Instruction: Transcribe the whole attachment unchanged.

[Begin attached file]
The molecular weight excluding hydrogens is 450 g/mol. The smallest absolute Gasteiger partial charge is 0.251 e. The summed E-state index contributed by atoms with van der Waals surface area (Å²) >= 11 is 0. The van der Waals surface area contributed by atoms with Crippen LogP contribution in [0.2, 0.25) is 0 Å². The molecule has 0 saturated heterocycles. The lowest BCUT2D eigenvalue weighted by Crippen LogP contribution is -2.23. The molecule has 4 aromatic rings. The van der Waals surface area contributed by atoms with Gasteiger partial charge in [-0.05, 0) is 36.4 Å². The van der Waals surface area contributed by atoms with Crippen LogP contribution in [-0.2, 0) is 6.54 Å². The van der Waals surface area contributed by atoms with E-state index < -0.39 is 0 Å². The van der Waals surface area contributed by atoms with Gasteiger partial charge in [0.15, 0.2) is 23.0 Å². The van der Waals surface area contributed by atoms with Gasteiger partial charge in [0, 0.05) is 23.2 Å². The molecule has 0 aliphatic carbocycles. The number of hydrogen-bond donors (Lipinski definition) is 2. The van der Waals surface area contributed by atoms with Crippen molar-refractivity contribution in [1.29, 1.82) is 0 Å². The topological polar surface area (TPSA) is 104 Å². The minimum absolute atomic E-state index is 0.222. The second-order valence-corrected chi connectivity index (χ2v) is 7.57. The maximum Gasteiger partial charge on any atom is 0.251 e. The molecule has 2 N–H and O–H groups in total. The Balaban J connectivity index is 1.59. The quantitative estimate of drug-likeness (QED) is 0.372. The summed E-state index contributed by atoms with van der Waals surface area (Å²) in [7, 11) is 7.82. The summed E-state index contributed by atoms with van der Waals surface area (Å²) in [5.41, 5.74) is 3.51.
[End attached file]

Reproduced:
The molecular weight excluding hydrogens is 450 g/mol. The smallest absolute Gasteiger partial charge is 0.251 e. The summed E-state index contributed by atoms with van der Waals surface area (Å²) >= 11 is 0. The van der Waals surface area contributed by atoms with Crippen LogP contribution in [0.2, 0.25) is 0 Å². The molecule has 0 saturated heterocycles. The lowest BCUT2D eigenvalue weighted by Crippen LogP contribution is -2.23. The molecule has 4 aromatic rings. The van der Waals surface area contributed by atoms with Gasteiger partial charge in [-0.05, 0) is 36.4 Å². The van der Waals surface area contributed by atoms with Crippen LogP contribution in [-0.2, 0) is 6.54 Å². The van der Waals surface area contributed by atoms with E-state index < -0.39 is 0 Å². The van der Waals surface area contributed by atoms with Gasteiger partial charge in [0.15, 0.2) is 23.0 Å². The van der Waals surface area contributed by atoms with Gasteiger partial charge in [0, 0.05) is 23.2 Å². The molecule has 0 aliphatic carbocycles. The number of hydrogen-bond donors (Lipinski definition) is 2. The van der Waals surface area contributed by atoms with Crippen molar-refractivity contribution in [1.29, 1.82) is 0 Å². The topological polar surface area (TPSA) is 104 Å². The minimum absolute atomic E-state index is 0.222. The second-order valence-corrected chi connectivity index (χ2v) is 7.57. The maximum Gasteiger partial charge on any atom is 0.251 e. The molecule has 2 N–H and O–H groups in total. The Balaban J connectivity index is 1.59. The quantitative estimate of drug-likeness (QED) is 0.372. The summed E-state index contributed by atoms with van der Waals surface area (Å²) in [7, 11) is 7.82. The summed E-state index contributed by atoms with van der Waals surface area (Å²) in [5.41, 5.74) is 3.51.